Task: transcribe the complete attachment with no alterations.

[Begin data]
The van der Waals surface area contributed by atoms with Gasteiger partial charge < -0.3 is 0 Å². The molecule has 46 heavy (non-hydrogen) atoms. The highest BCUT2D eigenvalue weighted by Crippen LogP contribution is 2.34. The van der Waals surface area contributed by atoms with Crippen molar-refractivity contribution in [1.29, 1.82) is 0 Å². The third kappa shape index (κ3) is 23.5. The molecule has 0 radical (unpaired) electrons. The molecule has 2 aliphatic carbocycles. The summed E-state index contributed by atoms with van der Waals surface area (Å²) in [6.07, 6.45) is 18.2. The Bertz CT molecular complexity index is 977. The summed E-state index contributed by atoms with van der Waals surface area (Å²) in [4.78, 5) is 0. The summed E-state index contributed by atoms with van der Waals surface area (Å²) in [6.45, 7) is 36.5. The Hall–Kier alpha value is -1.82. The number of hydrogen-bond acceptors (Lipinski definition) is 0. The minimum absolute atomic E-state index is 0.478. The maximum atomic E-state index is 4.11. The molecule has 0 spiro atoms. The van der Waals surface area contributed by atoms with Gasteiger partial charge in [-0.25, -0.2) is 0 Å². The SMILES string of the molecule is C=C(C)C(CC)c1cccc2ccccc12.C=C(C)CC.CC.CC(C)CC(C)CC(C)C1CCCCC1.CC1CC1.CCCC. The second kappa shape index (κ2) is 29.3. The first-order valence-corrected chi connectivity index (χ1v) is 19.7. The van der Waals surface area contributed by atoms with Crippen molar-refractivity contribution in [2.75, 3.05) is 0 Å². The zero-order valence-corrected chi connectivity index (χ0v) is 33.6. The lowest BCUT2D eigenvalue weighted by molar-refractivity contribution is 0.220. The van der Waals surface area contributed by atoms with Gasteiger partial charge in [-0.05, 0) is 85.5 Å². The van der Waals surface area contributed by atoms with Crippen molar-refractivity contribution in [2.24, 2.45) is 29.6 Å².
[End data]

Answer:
The van der Waals surface area contributed by atoms with Gasteiger partial charge < -0.3 is 0 Å². The molecule has 46 heavy (non-hydrogen) atoms. The highest BCUT2D eigenvalue weighted by Crippen LogP contribution is 2.34. The van der Waals surface area contributed by atoms with Crippen molar-refractivity contribution in [1.29, 1.82) is 0 Å². The third kappa shape index (κ3) is 23.5. The molecule has 0 radical (unpaired) electrons. The molecule has 2 aliphatic carbocycles. The summed E-state index contributed by atoms with van der Waals surface area (Å²) in [6.07, 6.45) is 18.2. The Bertz CT molecular complexity index is 977. The summed E-state index contributed by atoms with van der Waals surface area (Å²) in [4.78, 5) is 0. The summed E-state index contributed by atoms with van der Waals surface area (Å²) in [6.45, 7) is 36.5. The Hall–Kier alpha value is -1.82. The number of hydrogen-bond acceptors (Lipinski definition) is 0. The minimum absolute atomic E-state index is 0.478. The maximum atomic E-state index is 4.11. The molecule has 0 spiro atoms. The van der Waals surface area contributed by atoms with Gasteiger partial charge in [-0.25, -0.2) is 0 Å². The SMILES string of the molecule is C=C(C)C(CC)c1cccc2ccccc12.C=C(C)CC.CC.CC(C)CC(C)CC(C)C1CCCCC1.CC1CC1.CCCC. The second kappa shape index (κ2) is 29.3. The first-order valence-corrected chi connectivity index (χ1v) is 19.7. The van der Waals surface area contributed by atoms with Crippen molar-refractivity contribution in [2.75, 3.05) is 0 Å². The zero-order valence-corrected chi connectivity index (χ0v) is 33.6. The lowest BCUT2D eigenvalue weighted by molar-refractivity contribution is 0.220. The van der Waals surface area contributed by atoms with Gasteiger partial charge in [-0.05, 0) is 85.5 Å². The van der Waals surface area contributed by atoms with Crippen molar-refractivity contribution in [2.24, 2.45) is 29.6 Å².